Monday, May 27, 2024

Jobs forecast for green freeport appears to have dropped

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Questions are now being raised about the number of jobs previously forecasted for the site.
Questions are now being raised about the number of jobs previously forecasted for the site.

A UK government report indicates the number of jobs produced by the Inverness and Cromarty Firth Green Freeport could be less than previously forecast.

But the boss of the project stressed the report is not looking at the wider picture when it comes to associated jobs – yet conceded projections will go up and down in years to come.

According to the report from the Subsidy Advice Unit (SAU) – part of the UK’s Competition and Markets Authority (CMA) – 19,400 jobs would be created as a result of the establishment of Green Freeport Areas for both Inverness and Cromarty Firth and the Forth.

Previous Scottish Government figures claimed 25,000 jobs would be created by the creation of the Inverness and Cromarty Firth Green Freeport alone, with potential for a further 50,000 at the Forth Green Freeport.

So the total prediction of around 75,000 jobs for Scotland’s green freeports appears to have dropped to 19,400 according to this report.

On Tuesday morning of this week a section on the benefits of freeport status on the Inverness and Cromarty Firth Green Freeport website read: “The project is set to deliver 15,000 good quality well-paid jobs over the next 10 years in the Highlands with a further 10,000 jobs across Scotland and the UK.”

However, after The Inverness Courier contacted the organisation for comment, this was changed to read: “Our initial socio-impact analysis suggested that the region could expect 15,000 new jobs.”

Calum MacPherson, chief executive of the Highland freeport, said: “We remain confident that the significant number of jobs will be created both in the green freeport and across the country because of the economic activity the programme will stimulate.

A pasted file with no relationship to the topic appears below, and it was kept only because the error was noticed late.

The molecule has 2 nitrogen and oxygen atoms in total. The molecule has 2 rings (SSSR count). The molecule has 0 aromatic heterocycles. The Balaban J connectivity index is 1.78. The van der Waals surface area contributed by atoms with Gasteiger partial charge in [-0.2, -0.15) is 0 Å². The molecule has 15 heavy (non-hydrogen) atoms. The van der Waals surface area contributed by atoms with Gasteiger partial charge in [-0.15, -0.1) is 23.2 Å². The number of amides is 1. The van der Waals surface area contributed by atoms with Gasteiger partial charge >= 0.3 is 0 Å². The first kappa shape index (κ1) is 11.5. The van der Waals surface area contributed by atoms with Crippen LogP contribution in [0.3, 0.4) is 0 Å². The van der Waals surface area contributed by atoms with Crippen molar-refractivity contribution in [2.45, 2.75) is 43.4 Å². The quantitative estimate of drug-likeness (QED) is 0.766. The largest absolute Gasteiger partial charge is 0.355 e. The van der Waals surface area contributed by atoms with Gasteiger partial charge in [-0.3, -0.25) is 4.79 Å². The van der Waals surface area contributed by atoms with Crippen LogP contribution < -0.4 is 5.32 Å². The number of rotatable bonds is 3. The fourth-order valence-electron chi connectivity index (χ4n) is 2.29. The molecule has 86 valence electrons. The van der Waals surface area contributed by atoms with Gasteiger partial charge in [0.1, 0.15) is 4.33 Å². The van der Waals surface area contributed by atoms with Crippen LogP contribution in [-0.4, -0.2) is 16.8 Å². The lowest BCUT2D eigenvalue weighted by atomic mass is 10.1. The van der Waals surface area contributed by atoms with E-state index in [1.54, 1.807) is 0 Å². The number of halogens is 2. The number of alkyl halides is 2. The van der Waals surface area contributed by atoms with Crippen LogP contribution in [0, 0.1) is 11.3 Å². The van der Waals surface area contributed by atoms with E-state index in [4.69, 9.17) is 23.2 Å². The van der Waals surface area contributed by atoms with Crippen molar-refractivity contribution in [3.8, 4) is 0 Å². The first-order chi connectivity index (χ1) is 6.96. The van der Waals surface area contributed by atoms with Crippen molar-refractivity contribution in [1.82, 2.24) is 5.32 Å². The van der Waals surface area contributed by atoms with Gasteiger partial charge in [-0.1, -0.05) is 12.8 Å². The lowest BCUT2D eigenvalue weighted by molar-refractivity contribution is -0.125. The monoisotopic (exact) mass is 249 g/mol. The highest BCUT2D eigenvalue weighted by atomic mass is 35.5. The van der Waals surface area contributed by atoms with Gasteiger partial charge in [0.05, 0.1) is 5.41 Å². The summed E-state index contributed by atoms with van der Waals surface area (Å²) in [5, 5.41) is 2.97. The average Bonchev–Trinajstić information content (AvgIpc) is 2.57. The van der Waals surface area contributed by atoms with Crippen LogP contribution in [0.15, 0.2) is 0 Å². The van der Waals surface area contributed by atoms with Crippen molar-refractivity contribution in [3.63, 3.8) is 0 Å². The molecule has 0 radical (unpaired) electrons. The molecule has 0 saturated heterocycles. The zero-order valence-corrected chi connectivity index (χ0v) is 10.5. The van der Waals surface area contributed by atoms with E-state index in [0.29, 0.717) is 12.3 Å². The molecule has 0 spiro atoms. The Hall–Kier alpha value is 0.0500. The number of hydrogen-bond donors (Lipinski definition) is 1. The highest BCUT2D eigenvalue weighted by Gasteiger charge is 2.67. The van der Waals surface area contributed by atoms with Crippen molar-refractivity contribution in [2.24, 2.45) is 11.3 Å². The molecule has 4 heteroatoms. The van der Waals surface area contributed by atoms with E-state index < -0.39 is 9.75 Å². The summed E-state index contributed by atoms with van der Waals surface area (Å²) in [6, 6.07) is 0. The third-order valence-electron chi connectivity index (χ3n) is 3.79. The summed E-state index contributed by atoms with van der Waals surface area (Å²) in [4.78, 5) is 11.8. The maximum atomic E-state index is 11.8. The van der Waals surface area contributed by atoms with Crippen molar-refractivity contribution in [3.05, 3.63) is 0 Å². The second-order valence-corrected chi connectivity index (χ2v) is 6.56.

“The CMA report refers only to jobs created on the tax sites as a result of investment incentives.

“As developed at outline business case stage last year, our number correctly includes these jobs, plus all operational jobs on tax sites, construction employment, the indirect supply chain, as well as the impact from the spending of wages and salaries in the wider economy.

“Over the life of the Inverness and Cromarty Firth Green Freeport, we still project over 10,000 jobs in the Highlands and a further 6500 across the UK.

“The initial figures were reviewed for the outline business case and will continue to be reviewed for the final business case, so could change in line with further economic research. The projected number will evolve both up and down over the coming years, so we’ve opted for a number which is evidence-based and what we believe to be conservative.”

Highland economist Tony Mackay was less optimistic about the likelihood of realising tens of thousands of jobs.

“The economic forecasts for the Scottish and UK economies over the next few years are quite pessimistic, averaging less than two per cent growth a year,” he said.

“For potential investors, there is the added complication of a UK General Election in the next few months.”

He said that the resignation of First Minister Humza Yousaf this week would also “create more uncertainty for potential investors”, adding: “The earlier forecast of 25,000 jobs for the Inverness and Cromarty Firth Green Freeport was ludicrously high. This report from the Competition and Markets Authority is ‘tedious’ to read but makes some very good and realistic points.”

A Scottish Government spokesperson said: “The Scottish Government expects significant numbers of jobs to be created both in the green freeports themselves and further afield, as a result of the economic activity the programme will stimulate.

“The figures in the Competition and Market Authority’s report represent the latest view from Scottish Government and UK government of the jobs that can be expected to be created directly as a result of the green freeport tax reliefs and seed capital funding, based on current information.

“The total number of jobs created at green freeport sites is expected to be higher than this figure as a result of commercial investment.”

Mr Mackay added: “The forecasts in this UK government report are only about 25 per cent of the earlier forecasts.”


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